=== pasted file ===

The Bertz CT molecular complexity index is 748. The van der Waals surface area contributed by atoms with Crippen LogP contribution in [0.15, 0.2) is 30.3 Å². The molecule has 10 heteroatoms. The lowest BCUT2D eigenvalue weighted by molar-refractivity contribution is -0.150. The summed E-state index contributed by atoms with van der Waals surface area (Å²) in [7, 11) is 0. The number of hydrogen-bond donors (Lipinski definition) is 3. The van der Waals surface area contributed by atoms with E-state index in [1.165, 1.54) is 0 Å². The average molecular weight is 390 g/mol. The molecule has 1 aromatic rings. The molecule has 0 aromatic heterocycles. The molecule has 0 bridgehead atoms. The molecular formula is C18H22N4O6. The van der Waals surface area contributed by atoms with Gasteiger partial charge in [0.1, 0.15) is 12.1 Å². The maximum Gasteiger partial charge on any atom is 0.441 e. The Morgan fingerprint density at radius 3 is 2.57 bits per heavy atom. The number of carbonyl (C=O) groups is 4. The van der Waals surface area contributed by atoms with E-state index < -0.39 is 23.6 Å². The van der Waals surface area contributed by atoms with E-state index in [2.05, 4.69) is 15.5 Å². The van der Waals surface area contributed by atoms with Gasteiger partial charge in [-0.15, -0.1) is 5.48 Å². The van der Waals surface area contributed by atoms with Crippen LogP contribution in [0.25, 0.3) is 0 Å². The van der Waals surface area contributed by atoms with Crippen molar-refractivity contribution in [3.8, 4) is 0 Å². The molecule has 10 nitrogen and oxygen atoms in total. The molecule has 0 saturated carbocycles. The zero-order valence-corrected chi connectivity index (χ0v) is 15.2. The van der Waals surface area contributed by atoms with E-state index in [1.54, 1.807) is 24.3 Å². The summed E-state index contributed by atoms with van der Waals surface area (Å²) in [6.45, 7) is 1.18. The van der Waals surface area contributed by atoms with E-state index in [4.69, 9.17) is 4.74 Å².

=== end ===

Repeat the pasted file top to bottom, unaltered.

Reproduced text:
The Bertz CT molecular complexity index is 748. The van der Waals surface area contributed by atoms with Crippen LogP contribution in [0.15, 0.2) is 30.3 Å². The molecule has 10 heteroatoms. The lowest BCUT2D eigenvalue weighted by molar-refractivity contribution is -0.150. The summed E-state index contributed by atoms with van der Waals surface area (Å²) in [7, 11) is 0. The number of hydrogen-bond donors (Lipinski definition) is 3. The van der Waals surface area contributed by atoms with E-state index in [1.165, 1.54) is 0 Å². The average molecular weight is 390 g/mol. The molecule has 1 aromatic rings. The molecule has 0 aromatic heterocycles. The molecule has 0 bridgehead atoms. The molecular formula is C18H22N4O6. The van der Waals surface area contributed by atoms with Gasteiger partial charge in [0.1, 0.15) is 12.1 Å². The maximum Gasteiger partial charge on any atom is 0.441 e. The Morgan fingerprint density at radius 3 is 2.57 bits per heavy atom. The number of carbonyl (C=O) groups is 4. The van der Waals surface area contributed by atoms with E-state index < -0.39 is 23.6 Å². The van der Waals surface area contributed by atoms with E-state index in [2.05, 4.69) is 15.5 Å². The van der Waals surface area contributed by atoms with Gasteiger partial charge in [-0.15, -0.1) is 5.48 Å². The van der Waals surface area contributed by atoms with Crippen LogP contribution in [0.25, 0.3) is 0 Å². The van der Waals surface area contributed by atoms with Crippen molar-refractivity contribution in [3.8, 4) is 0 Å². The molecule has 10 nitrogen and oxygen atoms in total. The molecule has 0 saturated carbocycles. The zero-order valence-corrected chi connectivity index (χ0v) is 15.2. The van der Waals surface area contributed by atoms with E-state index in [1.54, 1.807) is 24.3 Å². The summed E-state index contributed by atoms with van der Waals surface area (Å²) in [6.45, 7) is 1.18. The van der Waals surface area contributed by atoms with E-state index in [4.69, 9.17) is 4.74 Å².